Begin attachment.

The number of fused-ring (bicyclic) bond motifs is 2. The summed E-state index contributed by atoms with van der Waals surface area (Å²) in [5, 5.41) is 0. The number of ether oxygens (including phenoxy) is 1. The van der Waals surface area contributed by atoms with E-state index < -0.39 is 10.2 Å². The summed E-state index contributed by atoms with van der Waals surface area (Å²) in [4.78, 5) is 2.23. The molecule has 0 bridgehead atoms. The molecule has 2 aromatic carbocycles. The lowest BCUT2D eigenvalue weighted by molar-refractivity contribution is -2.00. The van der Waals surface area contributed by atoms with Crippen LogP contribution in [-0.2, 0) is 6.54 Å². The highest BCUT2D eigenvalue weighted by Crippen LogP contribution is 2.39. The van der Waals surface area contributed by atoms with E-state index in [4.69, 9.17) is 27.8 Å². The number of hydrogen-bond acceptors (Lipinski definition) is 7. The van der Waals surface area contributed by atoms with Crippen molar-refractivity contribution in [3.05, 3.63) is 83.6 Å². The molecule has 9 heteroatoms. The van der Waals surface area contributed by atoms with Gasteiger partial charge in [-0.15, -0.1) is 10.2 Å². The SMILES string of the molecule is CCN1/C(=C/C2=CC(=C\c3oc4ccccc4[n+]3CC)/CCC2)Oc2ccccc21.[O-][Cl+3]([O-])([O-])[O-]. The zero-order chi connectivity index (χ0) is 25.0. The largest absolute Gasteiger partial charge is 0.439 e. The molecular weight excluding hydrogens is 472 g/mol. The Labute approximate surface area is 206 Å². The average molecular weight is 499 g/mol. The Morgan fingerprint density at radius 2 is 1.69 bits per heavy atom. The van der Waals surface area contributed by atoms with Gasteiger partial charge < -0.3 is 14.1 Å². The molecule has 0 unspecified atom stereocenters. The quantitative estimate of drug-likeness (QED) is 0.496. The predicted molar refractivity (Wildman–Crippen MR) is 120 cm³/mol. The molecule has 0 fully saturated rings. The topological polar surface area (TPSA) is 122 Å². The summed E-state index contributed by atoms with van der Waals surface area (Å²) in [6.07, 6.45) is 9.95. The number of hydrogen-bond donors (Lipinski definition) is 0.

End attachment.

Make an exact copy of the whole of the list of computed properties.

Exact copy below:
The number of fused-ring (bicyclic) bond motifs is 2. The summed E-state index contributed by atoms with van der Waals surface area (Å²) in [5, 5.41) is 0. The number of ether oxygens (including phenoxy) is 1. The van der Waals surface area contributed by atoms with E-state index < -0.39 is 10.2 Å². The summed E-state index contributed by atoms with van der Waals surface area (Å²) in [4.78, 5) is 2.23. The molecule has 0 bridgehead atoms. The molecule has 2 aromatic carbocycles. The lowest BCUT2D eigenvalue weighted by molar-refractivity contribution is -2.00. The van der Waals surface area contributed by atoms with Crippen LogP contribution in [-0.2, 0) is 6.54 Å². The highest BCUT2D eigenvalue weighted by Crippen LogP contribution is 2.39. The van der Waals surface area contributed by atoms with E-state index in [4.69, 9.17) is 27.8 Å². The number of hydrogen-bond acceptors (Lipinski definition) is 7. The van der Waals surface area contributed by atoms with Crippen molar-refractivity contribution in [3.05, 3.63) is 83.6 Å². The molecule has 9 heteroatoms. The van der Waals surface area contributed by atoms with Gasteiger partial charge in [-0.15, -0.1) is 10.2 Å². The SMILES string of the molecule is CCN1/C(=C/C2=CC(=C\c3oc4ccccc4[n+]3CC)/CCC2)Oc2ccccc21.[O-][Cl+3]([O-])([O-])[O-]. The zero-order chi connectivity index (χ0) is 25.0. The largest absolute Gasteiger partial charge is 0.439 e. The molecular weight excluding hydrogens is 472 g/mol. The Labute approximate surface area is 206 Å². The average molecular weight is 499 g/mol. The Morgan fingerprint density at radius 2 is 1.69 bits per heavy atom. The van der Waals surface area contributed by atoms with Gasteiger partial charge < -0.3 is 14.1 Å². The molecule has 0 unspecified atom stereocenters. The quantitative estimate of drug-likeness (QED) is 0.496. The predicted molar refractivity (Wildman–Crippen MR) is 120 cm³/mol. The molecule has 0 fully saturated rings. The topological polar surface area (TPSA) is 122 Å². The summed E-state index contributed by atoms with van der Waals surface area (Å²) in [6.07, 6.45) is 9.95. The number of hydrogen-bond donors (Lipinski definition) is 0.